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Type of port

Production Port A production port's main feature is that plant manufacturers are located in the direct proximity of the port or on the port premises where they manufacture wind turbine components, e.g. tower segments, nacelles, hubs, rotor blades, foundations and sea cables. Each type of component generally has its own production plant, so that complete wind turbines are not necessarily manufactured on one and the same production location but, where necessary, individual elements are manufactured separately.
Installation Port In an installation port the offshore wind turbines are pre-assembled before being shipped to the offshore wind farm where they are installed. The basic requirements of an installation port are sufficient available storage and assembling areas (approx. 5 ha – 15 ha per wind farm) as well as access to the hinterland capable of handling heavy loads, quay areas and loading capacities (single weight of 600 t – 1,000 t). A sufficient water depth of 8m (depending on the type of vessel) is necessary in the port basin waterside. Additionally, the ground bearing capacity must allow for the jacking-up of installation vessels.
Immediate Support Port The short distance to the wind farms characterises the immediate support ports which form the base for spontaneous and short-notice repairs. Operating resources, tools and small components are held available in immediate support ports.
Service Port Service ports serve to supply the wind farms and the immediate support ports. This primarily involves regular and scheduled transportation. Ports on the mainland coast generally come into consideration as supply locations. Sufficient operating resources, tools, smaller and medium-sized components are stored in the supply ports. Additionally, capacities for staff, office space and recreation rooms are required.
Port of Transshipment In the port of transshipment or import and export port wind turbine components are transshipped. The transshipped components are either loaded onto the carrier vessel (export) or unloaded from the arriving vessel (import). An import and export port requires sufficient storage areas for interim storage of the components as well as quay areas and loading capacities capable of handling heavy loads for the transshipment activities. Pre-carriage and on-carriage of the components to/from the port are mostly carried out by truck, therefore hinterland access capable of handling heavy loads as well as direct accessibility is required.
R&D-Location R & D locations and test locations serve to further develop wind power technology. Apart from the turbine manufacturers there are also other institutions involved in the research and development of individual components. The research activities are carried out by in-house research and development centres, external commercial providers or colleges of further education and state research institutes. Newly developed wind turbines are installed in the test locations in order to gain experience under normal operating conditions. Offshore wind turbines are also mostly tested on land. Staff are trained in the training and instruction facilities to carry out assignments on the wind turbines, especially offshore assignments.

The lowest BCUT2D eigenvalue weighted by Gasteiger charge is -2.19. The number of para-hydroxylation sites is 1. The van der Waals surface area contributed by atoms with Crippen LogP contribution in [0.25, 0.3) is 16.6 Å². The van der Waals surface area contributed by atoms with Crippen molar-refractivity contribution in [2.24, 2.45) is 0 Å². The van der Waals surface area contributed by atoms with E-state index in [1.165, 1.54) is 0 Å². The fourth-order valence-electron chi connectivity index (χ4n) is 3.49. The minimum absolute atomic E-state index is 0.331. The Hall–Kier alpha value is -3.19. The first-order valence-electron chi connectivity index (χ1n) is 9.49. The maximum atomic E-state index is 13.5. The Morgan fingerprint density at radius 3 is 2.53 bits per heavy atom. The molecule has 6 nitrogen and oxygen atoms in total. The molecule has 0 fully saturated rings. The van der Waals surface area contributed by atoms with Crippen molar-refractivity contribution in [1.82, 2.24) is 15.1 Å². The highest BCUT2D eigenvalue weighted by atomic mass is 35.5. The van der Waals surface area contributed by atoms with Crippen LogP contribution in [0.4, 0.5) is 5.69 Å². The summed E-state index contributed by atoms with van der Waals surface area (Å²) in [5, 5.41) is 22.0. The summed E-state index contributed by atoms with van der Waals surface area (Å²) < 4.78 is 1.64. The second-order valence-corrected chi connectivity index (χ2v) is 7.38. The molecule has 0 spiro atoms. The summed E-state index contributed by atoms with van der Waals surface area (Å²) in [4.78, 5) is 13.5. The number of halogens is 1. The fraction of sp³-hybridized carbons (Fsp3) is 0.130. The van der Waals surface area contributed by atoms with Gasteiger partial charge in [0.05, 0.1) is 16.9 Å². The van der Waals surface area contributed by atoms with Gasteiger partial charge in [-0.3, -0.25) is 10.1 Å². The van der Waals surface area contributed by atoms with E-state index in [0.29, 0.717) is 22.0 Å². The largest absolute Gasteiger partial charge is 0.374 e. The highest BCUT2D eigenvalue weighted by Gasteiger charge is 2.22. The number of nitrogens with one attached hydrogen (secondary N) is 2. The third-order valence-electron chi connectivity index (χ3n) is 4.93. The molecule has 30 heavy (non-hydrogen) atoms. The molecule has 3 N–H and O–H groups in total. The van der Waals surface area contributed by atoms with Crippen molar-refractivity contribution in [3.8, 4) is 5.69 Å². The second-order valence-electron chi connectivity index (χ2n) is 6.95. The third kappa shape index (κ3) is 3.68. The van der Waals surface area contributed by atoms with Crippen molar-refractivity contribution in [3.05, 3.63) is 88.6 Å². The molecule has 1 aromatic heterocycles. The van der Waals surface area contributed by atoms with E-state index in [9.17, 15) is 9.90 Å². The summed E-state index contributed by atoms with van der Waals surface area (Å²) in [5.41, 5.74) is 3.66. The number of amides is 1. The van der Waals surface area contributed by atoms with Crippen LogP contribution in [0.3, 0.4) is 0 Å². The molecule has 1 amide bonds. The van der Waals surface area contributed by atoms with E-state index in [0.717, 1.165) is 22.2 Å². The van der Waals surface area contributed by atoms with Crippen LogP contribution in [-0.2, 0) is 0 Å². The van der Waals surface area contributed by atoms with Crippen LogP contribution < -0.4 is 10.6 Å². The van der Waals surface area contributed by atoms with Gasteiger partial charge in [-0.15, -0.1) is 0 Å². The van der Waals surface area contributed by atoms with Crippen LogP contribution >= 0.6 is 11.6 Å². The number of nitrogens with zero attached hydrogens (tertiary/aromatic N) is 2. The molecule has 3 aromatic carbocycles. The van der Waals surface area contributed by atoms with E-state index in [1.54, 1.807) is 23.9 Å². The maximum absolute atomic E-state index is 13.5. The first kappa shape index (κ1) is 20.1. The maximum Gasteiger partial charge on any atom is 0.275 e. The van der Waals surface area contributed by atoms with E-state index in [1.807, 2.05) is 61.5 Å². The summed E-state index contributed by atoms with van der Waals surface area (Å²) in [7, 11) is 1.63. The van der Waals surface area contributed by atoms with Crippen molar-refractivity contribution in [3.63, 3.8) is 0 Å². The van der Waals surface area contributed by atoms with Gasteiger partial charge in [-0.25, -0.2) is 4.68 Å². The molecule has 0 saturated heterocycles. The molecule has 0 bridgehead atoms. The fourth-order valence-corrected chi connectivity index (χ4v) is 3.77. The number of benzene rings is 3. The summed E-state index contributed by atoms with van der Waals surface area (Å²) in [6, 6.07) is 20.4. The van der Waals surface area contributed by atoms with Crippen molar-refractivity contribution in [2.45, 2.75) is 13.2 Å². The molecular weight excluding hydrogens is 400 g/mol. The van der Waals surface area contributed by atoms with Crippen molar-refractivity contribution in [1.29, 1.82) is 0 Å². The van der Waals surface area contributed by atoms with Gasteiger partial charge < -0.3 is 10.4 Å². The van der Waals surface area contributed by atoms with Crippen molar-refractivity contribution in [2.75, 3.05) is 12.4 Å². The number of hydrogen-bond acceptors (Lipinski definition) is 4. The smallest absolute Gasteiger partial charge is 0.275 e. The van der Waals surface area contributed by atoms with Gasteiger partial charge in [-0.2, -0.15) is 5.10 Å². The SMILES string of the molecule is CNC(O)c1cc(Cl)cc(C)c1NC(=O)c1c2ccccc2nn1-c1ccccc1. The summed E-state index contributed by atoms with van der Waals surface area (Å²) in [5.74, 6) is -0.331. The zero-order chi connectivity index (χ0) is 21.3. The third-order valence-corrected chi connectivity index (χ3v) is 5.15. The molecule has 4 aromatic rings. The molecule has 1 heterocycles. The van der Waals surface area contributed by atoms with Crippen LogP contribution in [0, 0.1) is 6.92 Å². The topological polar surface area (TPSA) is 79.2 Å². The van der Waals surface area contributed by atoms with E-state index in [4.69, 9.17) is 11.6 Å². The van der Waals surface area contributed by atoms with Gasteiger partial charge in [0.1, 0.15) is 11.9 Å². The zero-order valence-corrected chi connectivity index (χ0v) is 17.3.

Port of Refuge A port of refuge provides emergency berths as a buffer function in adverse weather as well as providing space for vessels from the construction site seeking shelter. It is characterised by large, sheltered waterside areas.

Commercial area

not less than ha

Emden Papenburg Wilhelmshaven Nordenham Brake Cuxhaven Stade Norddeich

The electric power supply of the future will be defined among other things by the use of offshore wind power. The seaports of Lower Saxony (Niedersachsen) provide strategic hubs for the installation and subsequent maintenance and supply of the offshore wind power farms in the North Sea. The seaport locations in Lower Saxony are a reliable partner of the wind energy branch, providing ample infrastructure capable of handling heavy loads as well as innovative logistics and service concepts.

The production of the offshore components in close proximity to the ports ensures short transport routes by land thus creating a potential to save both costs and time. In the Lower Saxon seaports there are extensive potential areas available for companies and suppliers of the onshore and offshore branch to settle.